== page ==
Bill Gates calls for carbon tax to get to near-zero emissions

This is from a man with a 66,000 sq. ft. home — that’s about 1.65 acres of living space.

Bill Gates writes in Science:

… I believe it is imperative that the government commit to clean energy innovation at a level similar to its research investments in health and defense…

Market incentives, alone, will not create enough affordable, clean energy to get the nation to near-zero CO2 emissions, the level of emissions that developed countries must achieve if we are going to keep Earth from getting even hotter…

Last year, I joined with other business leaders in a call to increase federal investment in energy R&D from $5 billion to $16 billion a year.† (Others, including the President’s Council of Advisors on Science and Technology, have also recommended substantial increases.‡) Recently, our group, the American Energy Innovation Council (AEIC), issued a second report outlining ways to ensure that government research dollars are targeted wisely to achieve optimal returns. The report also suggests ways to pay for the increased investment: reducing or eliminating current subsidies to well-established energy industries, diverting a portion of royalties from domestic energy production, collecting a small fee on electricity sales, or imposing a price on carbon…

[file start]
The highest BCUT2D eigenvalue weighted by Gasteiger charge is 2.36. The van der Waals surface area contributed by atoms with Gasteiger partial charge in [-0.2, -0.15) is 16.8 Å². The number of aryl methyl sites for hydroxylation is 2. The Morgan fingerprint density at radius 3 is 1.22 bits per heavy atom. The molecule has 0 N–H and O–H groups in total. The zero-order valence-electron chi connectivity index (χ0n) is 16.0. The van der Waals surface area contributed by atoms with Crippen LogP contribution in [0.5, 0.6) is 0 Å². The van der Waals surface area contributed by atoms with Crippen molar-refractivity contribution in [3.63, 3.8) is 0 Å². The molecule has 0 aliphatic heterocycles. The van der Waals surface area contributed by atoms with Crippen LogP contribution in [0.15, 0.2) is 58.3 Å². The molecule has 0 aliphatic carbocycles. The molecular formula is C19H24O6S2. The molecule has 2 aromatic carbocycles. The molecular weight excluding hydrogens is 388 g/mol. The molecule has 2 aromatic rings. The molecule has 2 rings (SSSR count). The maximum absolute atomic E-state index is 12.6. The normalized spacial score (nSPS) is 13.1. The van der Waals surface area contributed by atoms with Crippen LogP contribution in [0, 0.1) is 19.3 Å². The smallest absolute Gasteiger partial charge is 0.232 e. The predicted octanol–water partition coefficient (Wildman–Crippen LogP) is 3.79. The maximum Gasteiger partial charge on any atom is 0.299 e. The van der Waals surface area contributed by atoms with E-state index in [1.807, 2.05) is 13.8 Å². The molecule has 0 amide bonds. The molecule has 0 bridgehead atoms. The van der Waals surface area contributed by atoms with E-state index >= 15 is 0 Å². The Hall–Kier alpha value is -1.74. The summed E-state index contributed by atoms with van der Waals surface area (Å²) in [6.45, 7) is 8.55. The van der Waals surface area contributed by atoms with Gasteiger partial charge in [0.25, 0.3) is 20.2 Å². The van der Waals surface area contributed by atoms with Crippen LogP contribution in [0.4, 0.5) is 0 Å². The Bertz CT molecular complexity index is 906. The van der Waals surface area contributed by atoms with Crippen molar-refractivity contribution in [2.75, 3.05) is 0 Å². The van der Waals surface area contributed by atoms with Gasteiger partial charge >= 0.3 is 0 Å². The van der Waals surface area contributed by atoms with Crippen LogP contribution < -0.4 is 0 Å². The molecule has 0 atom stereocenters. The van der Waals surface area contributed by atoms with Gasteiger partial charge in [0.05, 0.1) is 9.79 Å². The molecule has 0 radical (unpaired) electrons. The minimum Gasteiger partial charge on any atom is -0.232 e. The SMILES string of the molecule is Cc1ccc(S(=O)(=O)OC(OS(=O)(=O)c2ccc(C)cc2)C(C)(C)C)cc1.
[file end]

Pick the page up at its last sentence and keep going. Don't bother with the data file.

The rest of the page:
6 thoughts on “Bill Gates calls for carbon tax to get to near-zero emissions”

  1. This issue is my own personal pet-peeve. Bill is right about spending money on research. If we want to dicover a new or better energy source we need to research it, but he is just being an idiot to tie it with CO2. But every dollar we have spent to subsidise wind and solar, is the exact opposite of creating a “green” energy future. By using taxpayer money to make unprofitable old-tech profitable, they are guaranteeing that nothing new will be discovered. Take the 100’s of billions they have spent subsidising windmills, solar and ethanol and you would have had a huge research fund to discover something new. How is spending all your money on ineffecient old tech, making a “green” future? We would do well to research new energy sources now while we have cheap energy to subsidise that research. But lets not be idiots and pretend its because of some mythical evil like CO2.

  2. It is amazing how one can be among the richest in the world and tell the government how much money to confiscate from the rest of us to satisfy that person’s agenda. I guess that old saying; “he who has the gold, makes the rules” applys.

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